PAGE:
Speaking of cliches, this is yet another that I hope our prepared women's ministry leaders will choose to confront this year. I've heard this from women in bible studies as well as from seasoned leaders. As they discuss a portion of Scripture, it inevitably comes back to the individual, themselves. They begin the sentence with "what this verse means to me is..." and then they go on to explain how a particular experience helps them to understand the meaning of the verse. At best, they share how the verse speaks to their own circumstances, yet they do this prior to working out the actual meaning associated with the context of the passage. Either way, this approach not only encourages a mishandling of Scripture and a misapplication of the text, it also neglects to honor to the inspired meaning. I do hope we won't throw inspiration out the window.
The problem with "what the Scripture means to me" is that it is, by definition, creating an environment for subjective interpretation. We are in dangerous territory when we encourage this manner of handling the Bible as we are ultimately allowing for many understandings of a given passage. Who can argue with anyone's subjective experience? I'm reminded of yet another overly used cliche, "the Lord led me..." who can argue with that? Appealing to God in this manner, taking the self out of the decision making process, makes it virtually impossible to argue against. We must be so careful with the use of our evangelical vernacular. Interpretation of a passage may sometimes be difficult, but a proper understanding of the meaning is our ultimate goal.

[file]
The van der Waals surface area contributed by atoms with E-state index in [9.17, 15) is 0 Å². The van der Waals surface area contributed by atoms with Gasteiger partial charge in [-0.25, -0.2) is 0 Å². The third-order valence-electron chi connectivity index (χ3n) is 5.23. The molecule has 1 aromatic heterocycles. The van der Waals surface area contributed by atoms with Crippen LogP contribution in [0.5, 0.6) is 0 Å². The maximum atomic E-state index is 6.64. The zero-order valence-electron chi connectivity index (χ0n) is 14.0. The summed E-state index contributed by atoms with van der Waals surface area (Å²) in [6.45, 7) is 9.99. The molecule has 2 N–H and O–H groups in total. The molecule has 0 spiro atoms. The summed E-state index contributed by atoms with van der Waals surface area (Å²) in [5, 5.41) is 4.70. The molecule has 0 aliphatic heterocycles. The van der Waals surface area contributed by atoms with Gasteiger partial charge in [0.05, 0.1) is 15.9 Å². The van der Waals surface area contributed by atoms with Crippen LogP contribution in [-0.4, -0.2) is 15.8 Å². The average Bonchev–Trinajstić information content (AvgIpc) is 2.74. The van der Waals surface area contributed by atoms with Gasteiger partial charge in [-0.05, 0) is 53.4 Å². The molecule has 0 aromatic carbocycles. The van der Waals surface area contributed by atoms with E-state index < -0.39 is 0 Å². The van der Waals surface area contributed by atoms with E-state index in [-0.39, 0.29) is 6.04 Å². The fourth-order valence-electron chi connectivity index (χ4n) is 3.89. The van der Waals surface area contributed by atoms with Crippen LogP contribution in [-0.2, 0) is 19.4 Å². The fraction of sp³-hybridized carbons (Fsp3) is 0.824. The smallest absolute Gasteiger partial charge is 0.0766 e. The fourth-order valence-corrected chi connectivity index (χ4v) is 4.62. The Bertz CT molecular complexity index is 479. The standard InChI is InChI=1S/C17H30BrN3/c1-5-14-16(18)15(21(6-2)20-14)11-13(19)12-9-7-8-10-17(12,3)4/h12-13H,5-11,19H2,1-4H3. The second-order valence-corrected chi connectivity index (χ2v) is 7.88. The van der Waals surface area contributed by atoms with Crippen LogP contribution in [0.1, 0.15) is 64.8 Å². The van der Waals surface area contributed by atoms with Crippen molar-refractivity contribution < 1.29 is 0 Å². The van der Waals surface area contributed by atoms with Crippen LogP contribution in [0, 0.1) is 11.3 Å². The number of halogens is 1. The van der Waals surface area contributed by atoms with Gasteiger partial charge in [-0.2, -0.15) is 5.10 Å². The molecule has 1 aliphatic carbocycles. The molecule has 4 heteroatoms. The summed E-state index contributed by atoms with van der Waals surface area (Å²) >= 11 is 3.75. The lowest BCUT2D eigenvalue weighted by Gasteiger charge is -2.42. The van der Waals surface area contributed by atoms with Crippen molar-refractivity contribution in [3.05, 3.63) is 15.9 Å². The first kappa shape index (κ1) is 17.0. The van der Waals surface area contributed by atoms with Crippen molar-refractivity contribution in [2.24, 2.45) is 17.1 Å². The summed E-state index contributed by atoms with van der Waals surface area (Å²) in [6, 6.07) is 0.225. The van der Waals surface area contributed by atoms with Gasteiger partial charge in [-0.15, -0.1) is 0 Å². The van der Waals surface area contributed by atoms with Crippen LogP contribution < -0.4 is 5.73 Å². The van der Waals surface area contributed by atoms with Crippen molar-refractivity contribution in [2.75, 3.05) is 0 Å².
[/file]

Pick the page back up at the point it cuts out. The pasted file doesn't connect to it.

We have been given the responsibility to teach from the Scriptures and to teach others how to understand them on their through their own studies. We need to discourage the type of subjectivity that encourages the reader to be self-centered instead of Christ-centered. Ours is a faith that includes our every facet, let's not neglect the role of the mind.